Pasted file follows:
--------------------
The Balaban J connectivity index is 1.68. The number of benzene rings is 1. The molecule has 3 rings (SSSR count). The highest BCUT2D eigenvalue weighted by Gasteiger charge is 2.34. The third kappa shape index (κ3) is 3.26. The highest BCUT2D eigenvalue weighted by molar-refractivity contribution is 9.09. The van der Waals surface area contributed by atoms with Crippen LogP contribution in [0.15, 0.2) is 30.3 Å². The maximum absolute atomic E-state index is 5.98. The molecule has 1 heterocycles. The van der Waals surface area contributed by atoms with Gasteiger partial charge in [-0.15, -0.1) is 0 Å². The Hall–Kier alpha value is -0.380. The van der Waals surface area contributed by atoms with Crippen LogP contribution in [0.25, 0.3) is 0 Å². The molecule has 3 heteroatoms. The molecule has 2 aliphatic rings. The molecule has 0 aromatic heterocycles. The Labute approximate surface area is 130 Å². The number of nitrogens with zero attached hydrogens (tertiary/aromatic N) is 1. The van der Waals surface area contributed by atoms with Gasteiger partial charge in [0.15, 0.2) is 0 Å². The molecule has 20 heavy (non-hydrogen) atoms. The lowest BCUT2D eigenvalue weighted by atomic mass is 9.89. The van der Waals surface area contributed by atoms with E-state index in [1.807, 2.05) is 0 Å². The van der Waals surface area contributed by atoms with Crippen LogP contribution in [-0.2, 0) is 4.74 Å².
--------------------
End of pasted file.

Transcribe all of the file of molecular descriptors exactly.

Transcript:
The Balaban J connectivity index is 1.68. The number of benzene rings is 1. The molecule has 3 rings (SSSR count). The highest BCUT2D eigenvalue weighted by Gasteiger charge is 2.34. The third kappa shape index (κ3) is 3.26. The highest BCUT2D eigenvalue weighted by molar-refractivity contribution is 9.09. The van der Waals surface area contributed by atoms with Crippen LogP contribution in [0.15, 0.2) is 30.3 Å². The maximum absolute atomic E-state index is 5.98. The molecule has 1 heterocycles. The van der Waals surface area contributed by atoms with Gasteiger partial charge in [-0.15, -0.1) is 0 Å². The Hall–Kier alpha value is -0.380. The van der Waals surface area contributed by atoms with Crippen LogP contribution in [0.25, 0.3) is 0 Å². The molecule has 3 heteroatoms. The molecule has 2 aliphatic rings. The molecule has 0 aromatic heterocycles. The Labute approximate surface area is 130 Å². The number of nitrogens with zero attached hydrogens (tertiary/aromatic N) is 1. The van der Waals surface area contributed by atoms with Gasteiger partial charge in [0.15, 0.2) is 0 Å². The molecule has 20 heavy (non-hydrogen) atoms. The lowest BCUT2D eigenvalue weighted by atomic mass is 9.89. The van der Waals surface area contributed by atoms with E-state index in [1.807, 2.05) is 0 Å². The van der Waals surface area contributed by atoms with Crippen LogP contribution in [-0.2, 0) is 4.74 Å².